Unfortunately, the book is a very shallow take on an engaging and complicated moment in the early days of the United States. It is plagued with jingoism and peppered with trite tribute to the idea of how America “takes care of business.” The authors have an intended audience: one that believes benevolent Christian America is always the good guy in a crusade against evil, especially if that evil is perceived Muslim tyranny. Those that finally succumb to American strength may be redeemed. Those who do not must be taught a lesson, and those who do not meet such threats with requisite force are sniveling cowards who are not up to the task.

One of the book’s most glaring shortcomings is its scant research. The authors reference letters and other writings to provide some context behind decisions taken, requests made, accounts of battle, and surface-level deliberation, but they provide no nuance or depth. For example, it is widely known that Thomas Jefferson wrote thousands of letters, many of which have been preserved, studied, and cataloged. Instead of a deep dive into the complexities Jefferson faced in procuring a navy and conducting one of the country’s first military engagements, we get a few lines from letters that advance a pre-conceived narrative.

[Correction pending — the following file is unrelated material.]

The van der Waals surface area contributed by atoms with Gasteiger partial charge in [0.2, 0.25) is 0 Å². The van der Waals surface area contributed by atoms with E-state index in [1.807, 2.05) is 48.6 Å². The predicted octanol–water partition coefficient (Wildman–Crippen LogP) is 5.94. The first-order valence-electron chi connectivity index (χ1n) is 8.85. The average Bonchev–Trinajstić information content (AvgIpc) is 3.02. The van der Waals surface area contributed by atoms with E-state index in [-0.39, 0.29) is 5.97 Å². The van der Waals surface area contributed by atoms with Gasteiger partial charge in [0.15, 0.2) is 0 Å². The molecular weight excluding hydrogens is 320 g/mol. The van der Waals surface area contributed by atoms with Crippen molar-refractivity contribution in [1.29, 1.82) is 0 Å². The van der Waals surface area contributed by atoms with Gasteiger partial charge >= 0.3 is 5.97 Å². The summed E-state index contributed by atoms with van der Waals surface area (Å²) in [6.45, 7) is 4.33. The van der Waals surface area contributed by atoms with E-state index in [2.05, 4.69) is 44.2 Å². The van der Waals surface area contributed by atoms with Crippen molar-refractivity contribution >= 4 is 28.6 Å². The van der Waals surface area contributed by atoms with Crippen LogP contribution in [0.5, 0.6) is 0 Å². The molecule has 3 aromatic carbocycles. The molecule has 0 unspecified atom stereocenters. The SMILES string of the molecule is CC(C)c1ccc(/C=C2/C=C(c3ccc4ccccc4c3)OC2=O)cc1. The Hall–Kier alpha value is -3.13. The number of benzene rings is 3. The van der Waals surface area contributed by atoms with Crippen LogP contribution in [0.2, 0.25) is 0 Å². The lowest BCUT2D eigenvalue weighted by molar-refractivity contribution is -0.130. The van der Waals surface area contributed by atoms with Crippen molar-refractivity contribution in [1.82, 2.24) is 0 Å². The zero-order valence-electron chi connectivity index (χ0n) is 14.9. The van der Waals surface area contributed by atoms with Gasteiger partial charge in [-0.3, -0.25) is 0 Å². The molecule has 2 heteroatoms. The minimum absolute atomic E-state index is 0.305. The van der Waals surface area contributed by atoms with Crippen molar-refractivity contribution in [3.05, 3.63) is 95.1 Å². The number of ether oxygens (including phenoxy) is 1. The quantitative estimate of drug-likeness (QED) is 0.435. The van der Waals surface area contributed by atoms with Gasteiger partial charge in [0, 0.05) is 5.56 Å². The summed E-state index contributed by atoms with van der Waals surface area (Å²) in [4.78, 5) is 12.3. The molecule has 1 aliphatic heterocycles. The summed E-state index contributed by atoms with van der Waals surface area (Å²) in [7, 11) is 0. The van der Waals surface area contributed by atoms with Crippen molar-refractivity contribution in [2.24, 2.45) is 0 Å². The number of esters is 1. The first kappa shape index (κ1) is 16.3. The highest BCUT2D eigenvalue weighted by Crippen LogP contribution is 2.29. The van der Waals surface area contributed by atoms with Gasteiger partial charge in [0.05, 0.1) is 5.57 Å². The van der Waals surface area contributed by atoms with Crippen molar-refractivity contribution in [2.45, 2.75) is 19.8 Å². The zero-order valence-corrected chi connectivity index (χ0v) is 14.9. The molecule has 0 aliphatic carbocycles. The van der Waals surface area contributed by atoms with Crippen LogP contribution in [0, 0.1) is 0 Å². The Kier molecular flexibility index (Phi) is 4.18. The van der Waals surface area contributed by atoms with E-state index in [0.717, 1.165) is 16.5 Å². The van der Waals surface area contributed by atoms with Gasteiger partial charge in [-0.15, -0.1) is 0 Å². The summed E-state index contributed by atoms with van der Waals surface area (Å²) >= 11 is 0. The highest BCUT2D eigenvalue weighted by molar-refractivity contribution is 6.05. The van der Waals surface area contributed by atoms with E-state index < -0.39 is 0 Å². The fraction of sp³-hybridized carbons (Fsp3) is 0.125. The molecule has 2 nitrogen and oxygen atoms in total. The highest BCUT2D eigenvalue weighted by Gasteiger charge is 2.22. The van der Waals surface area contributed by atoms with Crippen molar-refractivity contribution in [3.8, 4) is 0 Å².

If scant research is the book’s first problem, a sever lack of intellectual honesty is its second. Kilmeade and Yaeger – and likely their intended readers – want to frame the early 19th century events through an early 21st century lens. For example, the authors treat the countries and territories of 19th century North Africa are treated as a monolith. The intricacies of semi-autonomy and subjection to the Ottoman Empire are completely overlooked. And while it could be argued that past actions sowed the seeds for the present reality, which would require a thoughtful and nuanced walk from then to now, the book assumes a constant state of play between the United States and North African countries. Today’s paradigm, they presume, was the same in the late 18th century. It clearly was not.